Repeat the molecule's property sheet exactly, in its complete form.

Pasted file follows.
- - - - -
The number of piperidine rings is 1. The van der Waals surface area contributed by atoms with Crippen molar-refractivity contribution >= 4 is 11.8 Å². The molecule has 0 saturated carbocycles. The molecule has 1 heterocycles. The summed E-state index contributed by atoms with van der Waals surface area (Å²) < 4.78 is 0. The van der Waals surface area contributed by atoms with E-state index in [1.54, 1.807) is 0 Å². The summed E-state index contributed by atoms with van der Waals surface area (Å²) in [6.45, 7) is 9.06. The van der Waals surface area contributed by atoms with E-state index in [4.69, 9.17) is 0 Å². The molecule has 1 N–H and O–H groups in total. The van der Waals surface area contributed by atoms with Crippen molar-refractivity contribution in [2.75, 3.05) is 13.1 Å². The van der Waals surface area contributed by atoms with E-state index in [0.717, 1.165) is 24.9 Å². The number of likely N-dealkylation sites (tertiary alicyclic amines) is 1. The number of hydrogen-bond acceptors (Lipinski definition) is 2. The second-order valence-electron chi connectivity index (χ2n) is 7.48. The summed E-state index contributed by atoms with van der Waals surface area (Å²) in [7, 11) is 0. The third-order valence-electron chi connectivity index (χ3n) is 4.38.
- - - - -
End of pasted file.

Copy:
The number of piperidine rings is 1. The van der Waals surface area contributed by atoms with Crippen molar-refractivity contribution >= 4 is 11.8 Å². The molecule has 0 saturated carbocycles. The molecule has 1 heterocycles. The summed E-state index contributed by atoms with van der Waals surface area (Å²) < 4.78 is 0. The van der Waals surface area contributed by atoms with E-state index in [1.54, 1.807) is 0 Å². The summed E-state index contributed by atoms with van der Waals surface area (Å²) in [6.45, 7) is 9.06. The van der Waals surface area contributed by atoms with E-state index in [4.69, 9.17) is 0 Å². The molecule has 1 N–H and O–H groups in total. The van der Waals surface area contributed by atoms with Crippen molar-refractivity contribution in [2.75, 3.05) is 13.1 Å². The van der Waals surface area contributed by atoms with E-state index in [0.717, 1.165) is 24.9 Å². The number of likely N-dealkylation sites (tertiary alicyclic amines) is 1. The number of hydrogen-bond acceptors (Lipinski definition) is 2. The second-order valence-electron chi connectivity index (χ2n) is 7.48. The summed E-state index contributed by atoms with van der Waals surface area (Å²) in [7, 11) is 0. The third-order valence-electron chi connectivity index (χ3n) is 4.38.